Co-production makes perfect sense. In the public sector, involving citizens and communities who have lived experience of the conditions leaders are attempting to positively change, and frontline workers who interact between leaders and citizens on a constant basis, is an effective way to better, more adaptable and more resilient strategies. However, it can be a difficult process if not approached with true openness.

Essential to effective co-production is a commitment to sharing power and understanding the mind sets and experience of other stakeholders. When designing a new service, each stakeholder group has a view of what the service could look like and the barriers which might prevent the services success. The argument here is that paying attention to what each stakeholder group feels could go wrong, the barriers, provides the sharpest insight into their world view and improves the chances of effective co-production.

There can be frustrations over the barriers each group of stakeholders perceive, and frustrations over how easy to remove and how important those barriers are to different groups and individuals. Barriers are built on past experiences, unique histories and the anticipated reactions of others. This is what makes them so important and sometimes so hard to integrate, they illustrate what a person notices, ignores, fears and how they make sense of their environment. Barriers represent what keeps integration apart, and careful examination of them allows us to examine ways of removing or reducing them.

Barriers highlight what stakeholders consider risky, their appetite for innovation, technology and how much trust they have and support they feel they need. It is important to fully understand and embrace each of these view points from each stakeholder perspective as they help to construct positive approaches to change.

Data on stakeholder barriers allow strategies to be constructed on models which ENABLE people. A good strategy should aim to deliver by removing and reducing barriers, and then allowing stakeholders to adapt what they already do well to the new service. This only happens when strategies enhance people and their experiences, not put a new process first.

The above are reasons why collecting quality data on barriers requires careful thought in effective co-production. Simply asking a mixed group of stakeholders to highlight their own barriers can be illustrative, but quite often groups react to each other’s answers as opposed to providing their own unique perspective. A method of effectively collecting barriers is through the de-correlation of errors.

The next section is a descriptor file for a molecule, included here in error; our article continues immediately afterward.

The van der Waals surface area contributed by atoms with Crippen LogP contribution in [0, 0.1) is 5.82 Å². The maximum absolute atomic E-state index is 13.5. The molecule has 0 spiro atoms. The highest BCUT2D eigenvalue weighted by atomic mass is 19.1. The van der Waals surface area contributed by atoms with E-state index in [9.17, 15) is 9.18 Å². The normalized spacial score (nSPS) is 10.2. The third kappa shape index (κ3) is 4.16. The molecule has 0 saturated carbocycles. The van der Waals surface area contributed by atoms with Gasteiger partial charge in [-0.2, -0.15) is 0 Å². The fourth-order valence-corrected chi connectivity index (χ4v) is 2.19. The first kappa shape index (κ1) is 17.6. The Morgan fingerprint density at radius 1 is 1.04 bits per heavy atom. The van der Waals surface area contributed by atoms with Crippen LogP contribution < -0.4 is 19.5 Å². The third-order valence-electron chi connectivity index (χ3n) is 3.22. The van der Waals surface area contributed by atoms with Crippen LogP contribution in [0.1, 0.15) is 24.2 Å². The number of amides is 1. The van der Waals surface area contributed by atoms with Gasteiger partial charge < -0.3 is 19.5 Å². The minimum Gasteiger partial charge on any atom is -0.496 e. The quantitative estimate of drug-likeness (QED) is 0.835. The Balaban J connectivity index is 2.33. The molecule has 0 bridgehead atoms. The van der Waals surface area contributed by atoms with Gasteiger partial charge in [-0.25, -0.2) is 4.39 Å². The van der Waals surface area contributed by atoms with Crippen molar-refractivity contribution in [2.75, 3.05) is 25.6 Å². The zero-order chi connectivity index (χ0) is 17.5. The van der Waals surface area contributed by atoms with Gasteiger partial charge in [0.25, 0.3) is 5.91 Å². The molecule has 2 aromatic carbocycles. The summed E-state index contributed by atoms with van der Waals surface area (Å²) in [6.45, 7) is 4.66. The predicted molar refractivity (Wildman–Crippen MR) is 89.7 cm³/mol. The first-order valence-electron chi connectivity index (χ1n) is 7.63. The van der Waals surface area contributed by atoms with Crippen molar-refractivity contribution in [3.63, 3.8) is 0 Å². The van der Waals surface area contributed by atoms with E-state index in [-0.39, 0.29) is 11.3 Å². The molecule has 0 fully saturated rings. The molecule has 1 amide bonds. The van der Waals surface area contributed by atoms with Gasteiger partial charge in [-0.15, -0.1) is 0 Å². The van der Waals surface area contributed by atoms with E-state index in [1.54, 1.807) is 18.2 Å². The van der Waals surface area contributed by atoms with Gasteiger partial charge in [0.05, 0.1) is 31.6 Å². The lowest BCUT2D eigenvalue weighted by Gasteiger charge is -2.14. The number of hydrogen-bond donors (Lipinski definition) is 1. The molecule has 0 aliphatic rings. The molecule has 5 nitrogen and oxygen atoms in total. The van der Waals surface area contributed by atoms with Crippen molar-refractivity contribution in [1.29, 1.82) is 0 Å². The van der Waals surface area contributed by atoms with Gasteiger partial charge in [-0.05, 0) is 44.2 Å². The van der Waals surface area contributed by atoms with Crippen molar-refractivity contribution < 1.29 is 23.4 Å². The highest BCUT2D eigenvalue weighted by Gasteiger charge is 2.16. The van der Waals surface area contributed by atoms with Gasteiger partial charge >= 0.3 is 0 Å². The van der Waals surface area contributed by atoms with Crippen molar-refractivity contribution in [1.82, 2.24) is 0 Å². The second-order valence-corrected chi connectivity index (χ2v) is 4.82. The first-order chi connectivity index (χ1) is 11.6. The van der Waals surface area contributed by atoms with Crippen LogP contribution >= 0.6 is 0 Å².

De-correlation of errors is very simple in this context. It removes the potential problem of everyone basing their views on the first idea which was voiced in the room as opposed to their own unique perspective. The method achieves this by asking every stakeholder to prepare their answers to a short series of questions BEFORE consultation. When the consultation begins, every stakeholder is asked to read their own unique response, whilst other stakeholders listen.

This introduces the stakeholders to each other through their own perception of the situation, facilitating richer data and greater understanding of individual and group positions. In a future article, I’ll introduce how a technique like de-correlation of errors can be used within a broader co-production frame work focused on removing and reducing barriers.


Very good 1 page co-production model from NHS England


The value of de-correlating errors appears in this excellent interview below with Danny Kahneman and Gary Klein

McKinsey Classic Interview

Some related reading from this blog


General reading on the methodology behind error de-correlation

Kahneman, D (2011) Thinking Fast and Slow. Penguin

Klein, G. (2007) The Power of Intuition: How to Use Your Gut Feelings to Make Better Decisions at Work. Currency